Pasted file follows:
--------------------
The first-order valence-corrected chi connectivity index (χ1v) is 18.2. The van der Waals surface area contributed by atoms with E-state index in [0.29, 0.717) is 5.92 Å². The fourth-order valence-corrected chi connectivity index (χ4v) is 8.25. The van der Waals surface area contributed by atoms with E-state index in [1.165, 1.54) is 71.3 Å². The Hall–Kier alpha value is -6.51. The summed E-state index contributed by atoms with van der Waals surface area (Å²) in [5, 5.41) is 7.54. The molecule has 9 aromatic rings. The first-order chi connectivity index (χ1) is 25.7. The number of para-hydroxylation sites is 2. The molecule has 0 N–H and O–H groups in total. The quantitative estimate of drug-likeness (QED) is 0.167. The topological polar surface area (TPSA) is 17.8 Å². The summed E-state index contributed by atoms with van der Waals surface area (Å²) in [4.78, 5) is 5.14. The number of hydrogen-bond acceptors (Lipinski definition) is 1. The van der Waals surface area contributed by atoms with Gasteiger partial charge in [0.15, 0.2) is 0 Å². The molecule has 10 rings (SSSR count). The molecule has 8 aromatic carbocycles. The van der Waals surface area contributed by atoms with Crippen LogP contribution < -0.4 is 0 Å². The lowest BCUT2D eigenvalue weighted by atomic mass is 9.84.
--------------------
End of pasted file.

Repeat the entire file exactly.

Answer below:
The first-order valence-corrected chi connectivity index (χ1v) is 18.2. The van der Waals surface area contributed by atoms with E-state index in [0.29, 0.717) is 5.92 Å². The fourth-order valence-corrected chi connectivity index (χ4v) is 8.25. The van der Waals surface area contributed by atoms with E-state index in [1.165, 1.54) is 71.3 Å². The Hall–Kier alpha value is -6.51. The summed E-state index contributed by atoms with van der Waals surface area (Å²) in [5, 5.41) is 7.54. The molecule has 9 aromatic rings. The first-order chi connectivity index (χ1) is 25.7. The number of para-hydroxylation sites is 2. The molecule has 0 N–H and O–H groups in total. The quantitative estimate of drug-likeness (QED) is 0.167. The topological polar surface area (TPSA) is 17.8 Å². The summed E-state index contributed by atoms with van der Waals surface area (Å²) in [4.78, 5) is 5.14. The number of hydrogen-bond acceptors (Lipinski definition) is 1. The van der Waals surface area contributed by atoms with Gasteiger partial charge in [0.15, 0.2) is 0 Å². The molecule has 10 rings (SSSR count). The molecule has 8 aromatic carbocycles. The van der Waals surface area contributed by atoms with Crippen LogP contribution < -0.4 is 0 Å². The lowest BCUT2D eigenvalue weighted by atomic mass is 9.84.